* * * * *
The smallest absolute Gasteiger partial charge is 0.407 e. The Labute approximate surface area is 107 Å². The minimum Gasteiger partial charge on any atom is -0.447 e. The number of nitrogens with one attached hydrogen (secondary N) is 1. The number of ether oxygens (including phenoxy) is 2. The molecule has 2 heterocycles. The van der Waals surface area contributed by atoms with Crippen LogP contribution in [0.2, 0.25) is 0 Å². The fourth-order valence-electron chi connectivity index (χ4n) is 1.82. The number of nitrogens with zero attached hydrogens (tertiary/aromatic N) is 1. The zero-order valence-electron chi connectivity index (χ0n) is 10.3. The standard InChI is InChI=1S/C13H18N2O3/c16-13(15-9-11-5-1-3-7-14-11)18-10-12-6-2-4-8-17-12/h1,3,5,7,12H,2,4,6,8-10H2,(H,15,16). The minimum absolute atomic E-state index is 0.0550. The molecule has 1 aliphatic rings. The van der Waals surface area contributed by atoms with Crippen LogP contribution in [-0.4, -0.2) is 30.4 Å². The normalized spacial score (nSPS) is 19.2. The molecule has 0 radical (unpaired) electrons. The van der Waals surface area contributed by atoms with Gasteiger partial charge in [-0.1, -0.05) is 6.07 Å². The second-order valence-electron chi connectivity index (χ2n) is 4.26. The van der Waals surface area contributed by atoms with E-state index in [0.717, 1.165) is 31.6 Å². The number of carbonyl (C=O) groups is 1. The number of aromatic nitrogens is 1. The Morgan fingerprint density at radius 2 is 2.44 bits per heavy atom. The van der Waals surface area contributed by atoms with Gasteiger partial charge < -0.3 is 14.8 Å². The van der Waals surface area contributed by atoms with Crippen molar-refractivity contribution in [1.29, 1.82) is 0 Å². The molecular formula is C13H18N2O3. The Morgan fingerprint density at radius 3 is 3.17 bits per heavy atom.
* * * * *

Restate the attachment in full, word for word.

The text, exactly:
The smallest absolute Gasteiger partial charge is 0.407 e. The Labute approximate surface area is 107 Å². The minimum Gasteiger partial charge on any atom is -0.447 e. The number of nitrogens with one attached hydrogen (secondary N) is 1. The number of ether oxygens (including phenoxy) is 2. The molecule has 2 heterocycles. The van der Waals surface area contributed by atoms with Crippen LogP contribution in [0.2, 0.25) is 0 Å². The fourth-order valence-electron chi connectivity index (χ4n) is 1.82. The number of nitrogens with zero attached hydrogens (tertiary/aromatic N) is 1. The zero-order valence-electron chi connectivity index (χ0n) is 10.3. The standard InChI is InChI=1S/C13H18N2O3/c16-13(15-9-11-5-1-3-7-14-11)18-10-12-6-2-4-8-17-12/h1,3,5,7,12H,2,4,6,8-10H2,(H,15,16). The minimum absolute atomic E-state index is 0.0550. The molecule has 1 aliphatic rings. The van der Waals surface area contributed by atoms with Crippen LogP contribution in [-0.4, -0.2) is 30.4 Å². The normalized spacial score (nSPS) is 19.2. The molecule has 0 radical (unpaired) electrons. The van der Waals surface area contributed by atoms with Gasteiger partial charge in [-0.1, -0.05) is 6.07 Å². The second-order valence-electron chi connectivity index (χ2n) is 4.26. The van der Waals surface area contributed by atoms with E-state index in [0.717, 1.165) is 31.6 Å². The number of carbonyl (C=O) groups is 1. The number of aromatic nitrogens is 1. The Morgan fingerprint density at radius 2 is 2.44 bits per heavy atom. The van der Waals surface area contributed by atoms with Gasteiger partial charge < -0.3 is 14.8 Å². The van der Waals surface area contributed by atoms with Crippen molar-refractivity contribution in [1.29, 1.82) is 0 Å². The molecular formula is C13H18N2O3. The Morgan fingerprint density at radius 3 is 3.17 bits per heavy atom.